Efficiency and sustainability activities have a direct impact on a company’s bottom line. Successful businesses understand the connection between efficiency and profitability. By leveraging this knowledge many companies are achieving significant business acceleration through improved growth, profit and brand value.
Findings from the 2016 CDP Report show a strong correlation between efficiency and sustainability and revenue. Over a five-year period, 62 companies collectively reduced GHG by 26% while increasing revenue by 29%. In contrast, companies that increased emissions by 6% saw a decrease in revenue by the same margin.
Today, there are three trends driving the business relevance of efficiency and sustainability:
- The digital world makes ACCOUNTABILITY mandatory; not just to satisfy customers and shareholders, but society at large. The days of growth without trust and responsibility are over, trust must be earned through corporate actions
- PROFITABILITY in today’s global economy is dependent on stringent enterprise-wide cost management. These savings are funding investments in growth.
- There is no future-proofing a SUPPLY CHAIN without sustainability.
It’s no wonder why CFO’s are now adding sustainability to their core business KPIs. Going beyond Total Shareholder Return, sustainability indicators and targets are highly predictive of a company’s future competitiveness.
> Read: 3 Things to do to make the CDP “A” List (or How to Avoid an “F”)
Despite the clear connection, many businesses are struggling to achieve their ambitious targets. The journey from understanding the relevance of a comprehensive energy management program to achieving results from it seems to be challenging, especially for large and complex global organizations.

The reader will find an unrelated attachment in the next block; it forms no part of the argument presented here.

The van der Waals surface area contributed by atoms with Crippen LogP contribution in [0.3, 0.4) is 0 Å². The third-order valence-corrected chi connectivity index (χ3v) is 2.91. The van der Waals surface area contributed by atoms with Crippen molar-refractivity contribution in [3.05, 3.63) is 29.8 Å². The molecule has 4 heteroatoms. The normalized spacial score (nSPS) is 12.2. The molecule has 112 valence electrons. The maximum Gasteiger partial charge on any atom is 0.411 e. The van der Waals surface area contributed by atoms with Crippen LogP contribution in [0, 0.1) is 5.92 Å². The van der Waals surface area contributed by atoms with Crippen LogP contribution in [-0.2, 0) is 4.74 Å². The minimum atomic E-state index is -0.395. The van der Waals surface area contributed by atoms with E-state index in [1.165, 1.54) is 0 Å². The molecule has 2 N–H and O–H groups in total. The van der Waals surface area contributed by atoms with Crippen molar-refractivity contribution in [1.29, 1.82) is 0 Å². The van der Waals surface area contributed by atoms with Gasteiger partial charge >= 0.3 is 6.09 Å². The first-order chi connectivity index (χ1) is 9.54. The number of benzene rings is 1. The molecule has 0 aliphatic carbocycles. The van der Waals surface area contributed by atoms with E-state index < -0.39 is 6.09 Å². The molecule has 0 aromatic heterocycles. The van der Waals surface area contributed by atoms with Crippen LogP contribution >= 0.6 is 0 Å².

A survey of 74 energy managers during a September 2017 webinar details how difficult this effort can be. Asked about their greatest challenges to achieving efficiency targets, more than 60% indicated that complex decision making, meaning conflicting priorities or insufficient budgets, followed by a lack of centralized data are key obstacles to making progress.
But what companies don’t realize is that the most difficult barriers to success are organizational, not technical. Before a company even considers a tactical plan of what software to buy or what ECMs to implement, a programmatic approach to top-down energy management must be established to drive efficiency throughout the entire organization. Without that, most efficiency plans have limited impact, or worse, never get off the ground.
To learn more about how an enterprise-wide efficiency and sustainability program can accelerate the financial health of your company, watch our on-demand webinar on Building a Business Case for Efficiency. In it, you’ll learn:
- What KPIs and messages drive executive decision making
- How various ECMs influence your payback schedule
- The importance of portfolio-wide benchmarking and target setting
- How to drive corporate governance that accelerates implementation